consider P and N in the 3D space, where dot(P,N) = 0.
P is a position (I assume that's why you called it "P"). Taking the vector dot product of a position with a normal is generally meaningless.
A normal is a vector direction. A position is not a direction; it is a discrete location in a space. Now, you can consider a position to be a direction, but it certainly would not be a unit direction unless you normalize it.
At no time should you be performing a 4D dot product between a position and a direction; it is mathematically viable, but physically meaningless.
If you're thinking in terms of homogeneous 4D vectors, a direction is a 4D vector who's W is 0. You should only be taking the dot product of vector directions, and therefore, the W will always be zero. So they may as well be 3D vectors.
That's why the
gl_NormalMatrix in old-school GLSL is a mat3, not a mat4. If you want to consider a position to be the direction from the origin of its space to a particular point, then you will generally just crop the W component off.
Really, unless you're actually thinking in terms of post-projective spaces (the space after you use a projection matrix), you shouldn't care about W or homogeneous coordinates. For positions, W is 1. For directions, there is no W, because they should be
vec3's. If you need to multiply them by a
mat4, then their W is 0.
The article you linked to is way too math heavy, when the concept can be much more easily explained without plane equations and so forth. It's simply a matter of coordinate systems. Every position and directions has a coordinate system, a space. In order for the dot product between two directions to have a meaning, the two directions must be in the same space.
Therefore, if your light direction is in eye space, and your normal is in model space, then you need to either transform the light direction into model space, transform the normal into eye space, or transform both of them into some other space. Only then, once the two are in the same space (preferably a linear space), can you get a meaningful angle between the two vectors.
while a normal must be multiplied by the inverse-transpose of the model matrix (M^-T) in order to preserve the dot product between P and N.
The inverse-transpose has nothing to do with preserving "the dot product between P and N". It has to do with scale transforms and how they interact with directions rather than positions.
For a rigorous mathematical discussion of the issue:
The 4D homogeneous representation of a 3D vector direction uses a W of 0. This is the root of your problem.
Example: consider P and N in the 3D space, where dot(P,N) = 0. Their homogeneous representation P' and N' will have dot(P',N') = 1 because of the W component.
The homogenous representation of P, which is a vector position, has a W equal to 1. The homogenous representation of N, which is a vector direction, has a W equal to zero. 1 * 0 is still 0, and therefore the W term of neither P' nor N' will have any effect on the result of the dot product. There are no two 3D vectors P and N such that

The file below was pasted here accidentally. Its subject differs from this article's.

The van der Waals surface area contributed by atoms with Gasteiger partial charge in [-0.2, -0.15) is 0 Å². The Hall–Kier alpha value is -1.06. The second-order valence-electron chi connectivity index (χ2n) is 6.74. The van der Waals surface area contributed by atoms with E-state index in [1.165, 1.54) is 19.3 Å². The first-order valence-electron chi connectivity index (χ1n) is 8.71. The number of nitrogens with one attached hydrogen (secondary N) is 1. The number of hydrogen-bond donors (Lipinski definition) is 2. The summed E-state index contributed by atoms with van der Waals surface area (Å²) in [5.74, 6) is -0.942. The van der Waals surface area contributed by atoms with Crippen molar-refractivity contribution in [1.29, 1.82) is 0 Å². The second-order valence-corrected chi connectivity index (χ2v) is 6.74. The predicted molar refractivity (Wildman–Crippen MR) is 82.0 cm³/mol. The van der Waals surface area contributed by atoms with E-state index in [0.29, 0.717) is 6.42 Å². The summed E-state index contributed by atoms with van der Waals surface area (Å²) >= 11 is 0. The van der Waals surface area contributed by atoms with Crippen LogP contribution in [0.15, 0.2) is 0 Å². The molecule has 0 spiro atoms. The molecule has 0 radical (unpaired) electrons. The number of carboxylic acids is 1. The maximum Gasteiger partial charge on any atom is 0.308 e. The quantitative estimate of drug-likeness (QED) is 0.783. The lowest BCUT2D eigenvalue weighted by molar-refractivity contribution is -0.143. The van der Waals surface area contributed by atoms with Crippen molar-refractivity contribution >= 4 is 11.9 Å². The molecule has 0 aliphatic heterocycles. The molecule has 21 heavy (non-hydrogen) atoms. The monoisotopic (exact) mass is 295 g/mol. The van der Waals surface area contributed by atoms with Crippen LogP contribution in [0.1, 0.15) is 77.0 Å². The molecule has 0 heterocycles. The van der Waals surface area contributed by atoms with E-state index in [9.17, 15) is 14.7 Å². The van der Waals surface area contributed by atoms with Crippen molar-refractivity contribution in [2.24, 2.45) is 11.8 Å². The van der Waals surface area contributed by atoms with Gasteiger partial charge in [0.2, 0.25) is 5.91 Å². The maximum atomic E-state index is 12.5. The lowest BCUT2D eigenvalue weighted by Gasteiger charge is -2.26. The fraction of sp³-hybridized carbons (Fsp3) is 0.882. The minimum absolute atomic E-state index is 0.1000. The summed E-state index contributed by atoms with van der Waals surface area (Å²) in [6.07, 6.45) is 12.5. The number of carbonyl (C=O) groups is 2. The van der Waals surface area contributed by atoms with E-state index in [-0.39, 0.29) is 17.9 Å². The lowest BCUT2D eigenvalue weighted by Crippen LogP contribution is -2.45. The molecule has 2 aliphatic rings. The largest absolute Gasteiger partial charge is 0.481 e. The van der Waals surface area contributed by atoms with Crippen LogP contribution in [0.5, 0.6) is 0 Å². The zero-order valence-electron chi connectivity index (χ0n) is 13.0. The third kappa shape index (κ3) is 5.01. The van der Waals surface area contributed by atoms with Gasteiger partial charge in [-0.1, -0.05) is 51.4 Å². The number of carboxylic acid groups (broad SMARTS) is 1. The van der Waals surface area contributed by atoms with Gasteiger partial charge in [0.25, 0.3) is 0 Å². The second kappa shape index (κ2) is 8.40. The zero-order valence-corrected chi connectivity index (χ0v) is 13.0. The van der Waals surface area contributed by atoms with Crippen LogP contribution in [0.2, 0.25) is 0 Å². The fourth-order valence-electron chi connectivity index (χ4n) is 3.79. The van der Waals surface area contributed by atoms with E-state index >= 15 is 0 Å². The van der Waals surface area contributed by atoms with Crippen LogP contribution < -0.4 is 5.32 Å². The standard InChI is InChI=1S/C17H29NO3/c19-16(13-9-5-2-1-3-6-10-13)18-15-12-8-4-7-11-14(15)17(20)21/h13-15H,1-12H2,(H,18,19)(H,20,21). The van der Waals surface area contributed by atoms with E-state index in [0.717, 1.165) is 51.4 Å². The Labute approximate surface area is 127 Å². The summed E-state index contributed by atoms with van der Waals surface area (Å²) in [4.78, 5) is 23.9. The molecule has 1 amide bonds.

dot(P, N) = 0 and that
dot(P', N') = 1
So the example is simply impossible.
If I transform N' I will obtain N'' = M^-T * N' which does not have W = 1.
N' has a W of 0. N'' will also have a W of 0, unless M is a very ill-behaved matrix. And if it is, then you've got problems.
I don't know how to take N back to the 3D space, keeping the dot product with P
A homogenous coordinate system is a projective space. It is a space that represents a projection of one space onto another. In purely mathematical terms, the conversion from a homogenous coordinate system to a Cartesian coordinate system works by dividing the last coordinate into the rest. So, given a 4D homogenous position H, the Cartesian equivalent C is:
C.x = H.x / H.w
C.y = H.y / H.w
C.z = H.z / H.w
Now, because the W component of a position under non-projective transforms remains 1, you can just think of it as taking away the W. But in terms of rigorous 4D homogenous math, you're doing division.
If the homogenous representation of a vector direction always has W equal to 0, then how do you go back to Cartesian space? Speaking purely in terms of mathematics, you don't. A W of zero represents a "position" infinitely far from the plane of projection. Such a position cannot properly be represented in a Cartesian space.
Indeed, this "projection at infinity" is one of the reason why homogenous spaces are used. It's the only way to talk about such a concept and do math relating to it.
However, this inability to have homogenous vector directions is also why you generally do not put vector directions into homogenous coordinates. Oh, sometimes we put them in a
vec4 and stick a W = 0 in there, in order to multiply them with a 4x4 matrix. But that's the only reason we do it: to make the math work. It's not really a 4D homogenous direction; it's just a 3D vector that has a W of 0. The W being 0 is there to keep the translation component of the matrix from affecting the directionality of the vector.
It doesn't mean the same thing has having a 4D homogenous position.
Therefore by convention, you simply chop off the W when dealing with normals. Usually, graphics programmers just use a 3x3 matrix for normal transformations, unless they're not doing the inverse-transpose.
Note that you cannot really project vector directions, because projection is a non-linear transformation. Therefore, the transformation from homogenous to Cartesian space is non-linear. And directions can't really be non-linear. So again, there isn't really such a thing as converting a 3D direction into a homogenous direction and back again.